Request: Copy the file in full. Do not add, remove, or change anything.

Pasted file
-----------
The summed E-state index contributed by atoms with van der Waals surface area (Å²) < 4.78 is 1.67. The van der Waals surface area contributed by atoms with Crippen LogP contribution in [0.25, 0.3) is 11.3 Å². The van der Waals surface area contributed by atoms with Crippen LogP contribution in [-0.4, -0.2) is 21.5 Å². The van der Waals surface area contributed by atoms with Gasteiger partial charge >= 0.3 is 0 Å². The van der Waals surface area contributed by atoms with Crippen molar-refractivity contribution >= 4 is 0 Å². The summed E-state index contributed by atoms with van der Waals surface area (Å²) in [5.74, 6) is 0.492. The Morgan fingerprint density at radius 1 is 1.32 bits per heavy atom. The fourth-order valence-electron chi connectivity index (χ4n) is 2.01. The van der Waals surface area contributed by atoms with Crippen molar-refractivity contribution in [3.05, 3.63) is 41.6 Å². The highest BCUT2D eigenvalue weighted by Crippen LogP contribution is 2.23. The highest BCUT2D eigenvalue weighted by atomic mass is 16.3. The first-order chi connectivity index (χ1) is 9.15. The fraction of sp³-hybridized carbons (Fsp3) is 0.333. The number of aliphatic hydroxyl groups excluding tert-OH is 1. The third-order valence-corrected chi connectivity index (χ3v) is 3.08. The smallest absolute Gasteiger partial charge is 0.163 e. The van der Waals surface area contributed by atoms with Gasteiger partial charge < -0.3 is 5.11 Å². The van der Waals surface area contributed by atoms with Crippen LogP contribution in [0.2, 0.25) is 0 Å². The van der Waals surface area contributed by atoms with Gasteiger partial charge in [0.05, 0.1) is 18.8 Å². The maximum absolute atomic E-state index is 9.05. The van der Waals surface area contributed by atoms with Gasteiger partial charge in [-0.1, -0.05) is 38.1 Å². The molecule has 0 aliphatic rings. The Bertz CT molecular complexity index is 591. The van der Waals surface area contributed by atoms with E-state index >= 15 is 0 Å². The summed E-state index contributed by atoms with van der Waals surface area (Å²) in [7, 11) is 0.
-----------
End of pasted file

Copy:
The summed E-state index contributed by atoms with van der Waals surface area (Å²) < 4.78 is 1.67. The van der Waals surface area contributed by atoms with Crippen LogP contribution in [0.25, 0.3) is 11.3 Å². The van der Waals surface area contributed by atoms with Crippen LogP contribution in [-0.4, -0.2) is 21.5 Å². The van der Waals surface area contributed by atoms with Gasteiger partial charge >= 0.3 is 0 Å². The van der Waals surface area contributed by atoms with Crippen molar-refractivity contribution >= 4 is 0 Å². The summed E-state index contributed by atoms with van der Waals surface area (Å²) in [5.74, 6) is 0.492. The Morgan fingerprint density at radius 1 is 1.32 bits per heavy atom. The fourth-order valence-electron chi connectivity index (χ4n) is 2.01. The van der Waals surface area contributed by atoms with Crippen molar-refractivity contribution in [3.05, 3.63) is 41.6 Å². The highest BCUT2D eigenvalue weighted by Crippen LogP contribution is 2.23. The highest BCUT2D eigenvalue weighted by atomic mass is 16.3. The first-order chi connectivity index (χ1) is 9.15. The fraction of sp³-hybridized carbons (Fsp3) is 0.333. The number of aliphatic hydroxyl groups excluding tert-OH is 1. The third-order valence-corrected chi connectivity index (χ3v) is 3.08. The smallest absolute Gasteiger partial charge is 0.163 e. The van der Waals surface area contributed by atoms with Gasteiger partial charge < -0.3 is 5.11 Å². The van der Waals surface area contributed by atoms with Crippen LogP contribution in [0.2, 0.25) is 0 Å². The van der Waals surface area contributed by atoms with Gasteiger partial charge in [0.05, 0.1) is 18.8 Å². The maximum absolute atomic E-state index is 9.05. The van der Waals surface area contributed by atoms with Gasteiger partial charge in [-0.1, -0.05) is 38.1 Å². The molecule has 0 aliphatic rings. The Bertz CT molecular complexity index is 591. The van der Waals surface area contributed by atoms with E-state index >= 15 is 0 Å². The summed E-state index contributed by atoms with van der Waals surface area (Å²) in [7, 11) is 0.